Am I Responsible for My Spouse’s Debt in a Divorce?
When people think of divorce, they usually think of two spouses battling each other for as much property and parenting time as they can get. However, some divorce negotiations are about avoiding a negative rather than gaining a benefit. Some divorcing couples must also divvy up their debts before their case can be finalized.
Debt Division in Community Property States
Arizona is a community property state. This means that all property and debts acquired during the marriage will be split evenly if the couple divorces. Property acquired before the marriage, or through gift or inheritance during the marriage, will be considered separate property. The other community property states are California, Idaho, Louisiana, Nevada, New Mexico, Texas, Washington, and Wisconsin.
Since debts are split under community property rules in Arizona, they may be treated differently than couples you know who got divorced in other states. Even if one spouse incurs a new debt in their name alone during the marriage, like an auto loan or a credit card, both spouses will be liable for it due to community property laws. You could be responsible for far more debt than you were expecting upon divorce in Arizona.
Using a Divorce Agreement to Bypass Community Property Law
Just because you aren’t legally obligated to pay your spouse’s share of community debts or their separate debts in a divorce doesn’t mean you can’t. Your spouse may take primary care of your children and you want to make sure they aren’t struggling with debt while doing so. You also may want incentive for your spouse to give up their share of a community property, such as the marital home. If you live in a community property state, you can still agree to a different division of property in the divorce. You or your spouse can agree to give up shares of property they are entitled to, or take on more of the debt, but a judge will order equal division in a trial.
You should consider carefully before agreeing to pay your spouse’s share of community property debt or their separate property. Once your divorce agreement is finalized, you won’t be able to modify to rescind those terms. You should always speak to a family law attorney who specializes in divorce before signing a divorce agreement.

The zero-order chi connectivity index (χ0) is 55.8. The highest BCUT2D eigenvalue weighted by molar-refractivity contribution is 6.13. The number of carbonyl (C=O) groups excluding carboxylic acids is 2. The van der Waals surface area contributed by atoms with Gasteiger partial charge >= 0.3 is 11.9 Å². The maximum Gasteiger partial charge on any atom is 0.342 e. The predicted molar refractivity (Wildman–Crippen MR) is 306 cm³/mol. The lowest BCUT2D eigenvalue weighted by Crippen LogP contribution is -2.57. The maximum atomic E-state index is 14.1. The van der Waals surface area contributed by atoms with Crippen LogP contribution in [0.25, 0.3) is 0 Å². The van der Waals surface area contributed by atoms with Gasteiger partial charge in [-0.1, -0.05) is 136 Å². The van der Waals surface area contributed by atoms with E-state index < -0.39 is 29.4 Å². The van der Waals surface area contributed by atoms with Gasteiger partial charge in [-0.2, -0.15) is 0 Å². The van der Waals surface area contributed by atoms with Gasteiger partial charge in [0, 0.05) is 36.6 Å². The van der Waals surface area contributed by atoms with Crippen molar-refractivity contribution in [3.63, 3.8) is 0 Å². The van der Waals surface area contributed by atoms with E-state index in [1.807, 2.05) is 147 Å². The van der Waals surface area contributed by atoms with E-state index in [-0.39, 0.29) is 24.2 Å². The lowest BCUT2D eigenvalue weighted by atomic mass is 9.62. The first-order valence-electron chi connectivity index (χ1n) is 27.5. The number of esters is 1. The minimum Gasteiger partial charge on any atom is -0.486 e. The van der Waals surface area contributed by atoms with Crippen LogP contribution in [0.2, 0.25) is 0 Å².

What if One Spouse Files Bankruptcy?
If after divorcing, a spouse who has separate property debts or wasn’t ordered to pay community debts in the divorce files bankruptcy, the other spouse won’t be affected. Filing a Chapter 13 bankruptcy will also have little effect on the former spouse after a divorce if the case ends in successful discharge.
In Chapter 13 bankruptcy, debts will be reorganized into a payment plan. The plan will last 3 years for filers who make less than the state median income, and 5 years for those who make more. Debts like past-due mortgage and child support payments will be paid in full in the plan, as well as any auto loan balances and priority debts like taxes. Unsecured debts like credit cards, repossession deficiencies, and medical bills may be only partially paid in the plan, depending on the filer’s income and debt structure. However, even partial payment within the plan is sufficient to satisfy the liability of both spouses. The filer will be protected from wage garnishment, vehicle repossession, and home foreclosure while the bankruptcy is active.
However, once the filer misses payments, their case is at risk of being dismissed. Except for in times of widespread emergency, such as the coronavirus pandemic, a bankruptcy trustee will typically dismiss a Chapter 13 case after one or two missed payments. If your former spouse who is liable for community debts files Chapter 13, check in with them to make sure their case isn’t dismissed.
In a Chapter 7 bankruptcy, your liability to pay a debt is discharged but the creditor won’t consider it paid like in a Chapter 13. If your former spouse agreed to pay community debts in the divorce and files Chapter 7 bankruptcy, those creditors will pursue you instead- despite what your divorce agreement says.
Additional Questions About Spouse’s Debt in an Arizona Divorce?
If you have more questions about debt and divorce, you should be consulting with family law attorneys to decide your next step. Our Arizona Family Law firm is full service, offering representation in both family law and bankruptcy matters. Learn your rights, the best timing, and plan your case in a free consultation with one of our expert attorneys. Contact us today for a free consultation regarding your Arizona Divorce! (480) 263-1699.